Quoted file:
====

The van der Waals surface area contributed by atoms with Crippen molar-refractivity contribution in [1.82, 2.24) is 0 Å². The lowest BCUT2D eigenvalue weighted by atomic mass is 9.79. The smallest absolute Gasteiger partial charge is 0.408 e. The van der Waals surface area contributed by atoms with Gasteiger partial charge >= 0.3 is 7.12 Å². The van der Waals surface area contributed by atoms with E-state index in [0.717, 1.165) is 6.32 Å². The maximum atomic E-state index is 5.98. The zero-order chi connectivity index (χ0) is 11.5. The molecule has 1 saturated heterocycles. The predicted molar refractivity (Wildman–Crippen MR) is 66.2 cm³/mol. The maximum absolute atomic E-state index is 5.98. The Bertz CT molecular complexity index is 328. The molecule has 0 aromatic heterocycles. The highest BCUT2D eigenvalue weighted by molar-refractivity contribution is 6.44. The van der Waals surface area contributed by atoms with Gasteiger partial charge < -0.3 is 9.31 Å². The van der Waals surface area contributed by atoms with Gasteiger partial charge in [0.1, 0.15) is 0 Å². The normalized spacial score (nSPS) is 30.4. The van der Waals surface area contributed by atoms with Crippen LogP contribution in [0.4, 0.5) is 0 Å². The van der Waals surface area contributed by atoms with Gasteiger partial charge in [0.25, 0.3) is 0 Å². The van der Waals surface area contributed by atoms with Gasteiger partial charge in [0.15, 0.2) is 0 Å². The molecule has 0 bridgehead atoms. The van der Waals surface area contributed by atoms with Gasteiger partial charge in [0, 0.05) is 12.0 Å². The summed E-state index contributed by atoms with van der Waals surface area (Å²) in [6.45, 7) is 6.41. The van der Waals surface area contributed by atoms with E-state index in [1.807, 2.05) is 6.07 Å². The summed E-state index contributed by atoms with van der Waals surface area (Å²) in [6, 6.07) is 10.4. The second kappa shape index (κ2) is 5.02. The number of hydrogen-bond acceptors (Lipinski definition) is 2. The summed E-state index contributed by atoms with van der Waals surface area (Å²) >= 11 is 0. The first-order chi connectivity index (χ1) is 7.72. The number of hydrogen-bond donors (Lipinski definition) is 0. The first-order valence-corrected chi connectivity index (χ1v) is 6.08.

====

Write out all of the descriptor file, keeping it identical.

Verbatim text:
The van der Waals surface area contributed by atoms with Crippen molar-refractivity contribution in [1.82, 2.24) is 0 Å². The lowest BCUT2D eigenvalue weighted by atomic mass is 9.79. The smallest absolute Gasteiger partial charge is 0.408 e. The van der Waals surface area contributed by atoms with Gasteiger partial charge >= 0.3 is 7.12 Å². The van der Waals surface area contributed by atoms with E-state index in [0.717, 1.165) is 6.32 Å². The maximum atomic E-state index is 5.98. The zero-order chi connectivity index (χ0) is 11.5. The molecule has 1 saturated heterocycles. The predicted molar refractivity (Wildman–Crippen MR) is 66.2 cm³/mol. The maximum absolute atomic E-state index is 5.98. The Bertz CT molecular complexity index is 328. The molecule has 0 aromatic heterocycles. The highest BCUT2D eigenvalue weighted by molar-refractivity contribution is 6.44. The van der Waals surface area contributed by atoms with Gasteiger partial charge < -0.3 is 9.31 Å². The van der Waals surface area contributed by atoms with Gasteiger partial charge in [0.1, 0.15) is 0 Å². The normalized spacial score (nSPS) is 30.4. The van der Waals surface area contributed by atoms with Crippen LogP contribution in [0.4, 0.5) is 0 Å². The van der Waals surface area contributed by atoms with Gasteiger partial charge in [0.25, 0.3) is 0 Å². The van der Waals surface area contributed by atoms with Gasteiger partial charge in [0.15, 0.2) is 0 Å². The molecule has 0 bridgehead atoms. The van der Waals surface area contributed by atoms with Gasteiger partial charge in [0, 0.05) is 12.0 Å². The summed E-state index contributed by atoms with van der Waals surface area (Å²) in [6.45, 7) is 6.41. The van der Waals surface area contributed by atoms with E-state index in [1.807, 2.05) is 6.07 Å². The summed E-state index contributed by atoms with van der Waals surface area (Å²) in [6, 6.07) is 10.4. The second kappa shape index (κ2) is 5.02. The number of hydrogen-bond acceptors (Lipinski definition) is 2. The summed E-state index contributed by atoms with van der Waals surface area (Å²) >= 11 is 0. The first-order chi connectivity index (χ1) is 7.72. The number of hydrogen-bond donors (Lipinski definition) is 0. The first-order valence-corrected chi connectivity index (χ1v) is 6.08.